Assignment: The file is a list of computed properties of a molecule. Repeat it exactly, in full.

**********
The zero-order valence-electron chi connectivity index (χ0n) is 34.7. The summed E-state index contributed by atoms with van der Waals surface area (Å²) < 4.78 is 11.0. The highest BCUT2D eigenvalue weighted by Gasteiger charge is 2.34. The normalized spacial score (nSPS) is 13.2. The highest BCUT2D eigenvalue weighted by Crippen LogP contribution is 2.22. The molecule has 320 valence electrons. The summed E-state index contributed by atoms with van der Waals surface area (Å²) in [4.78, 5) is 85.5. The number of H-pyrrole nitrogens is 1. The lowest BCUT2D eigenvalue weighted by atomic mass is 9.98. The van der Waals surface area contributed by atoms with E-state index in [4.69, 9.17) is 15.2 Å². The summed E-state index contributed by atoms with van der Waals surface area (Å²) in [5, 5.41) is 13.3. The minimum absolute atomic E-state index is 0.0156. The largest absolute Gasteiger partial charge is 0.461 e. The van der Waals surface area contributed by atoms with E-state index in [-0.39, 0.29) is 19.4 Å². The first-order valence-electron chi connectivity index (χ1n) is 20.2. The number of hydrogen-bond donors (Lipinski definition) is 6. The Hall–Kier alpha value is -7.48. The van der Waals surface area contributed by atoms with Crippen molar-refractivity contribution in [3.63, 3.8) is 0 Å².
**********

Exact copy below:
The zero-order valence-electron chi connectivity index (χ0n) is 34.7. The summed E-state index contributed by atoms with van der Waals surface area (Å²) < 4.78 is 11.0. The highest BCUT2D eigenvalue weighted by Gasteiger charge is 2.34. The normalized spacial score (nSPS) is 13.2. The highest BCUT2D eigenvalue weighted by Crippen LogP contribution is 2.22. The molecule has 320 valence electrons. The summed E-state index contributed by atoms with van der Waals surface area (Å²) in [4.78, 5) is 85.5. The number of H-pyrrole nitrogens is 1. The lowest BCUT2D eigenvalue weighted by atomic mass is 9.98. The van der Waals surface area contributed by atoms with E-state index in [4.69, 9.17) is 15.2 Å². The summed E-state index contributed by atoms with van der Waals surface area (Å²) in [5, 5.41) is 13.3. The minimum absolute atomic E-state index is 0.0156. The largest absolute Gasteiger partial charge is 0.461 e. The van der Waals surface area contributed by atoms with E-state index in [-0.39, 0.29) is 19.4 Å². The first-order valence-electron chi connectivity index (χ1n) is 20.2. The number of hydrogen-bond donors (Lipinski definition) is 6. The Hall–Kier alpha value is -7.48. The van der Waals surface area contributed by atoms with Crippen molar-refractivity contribution in [3.63, 3.8) is 0 Å².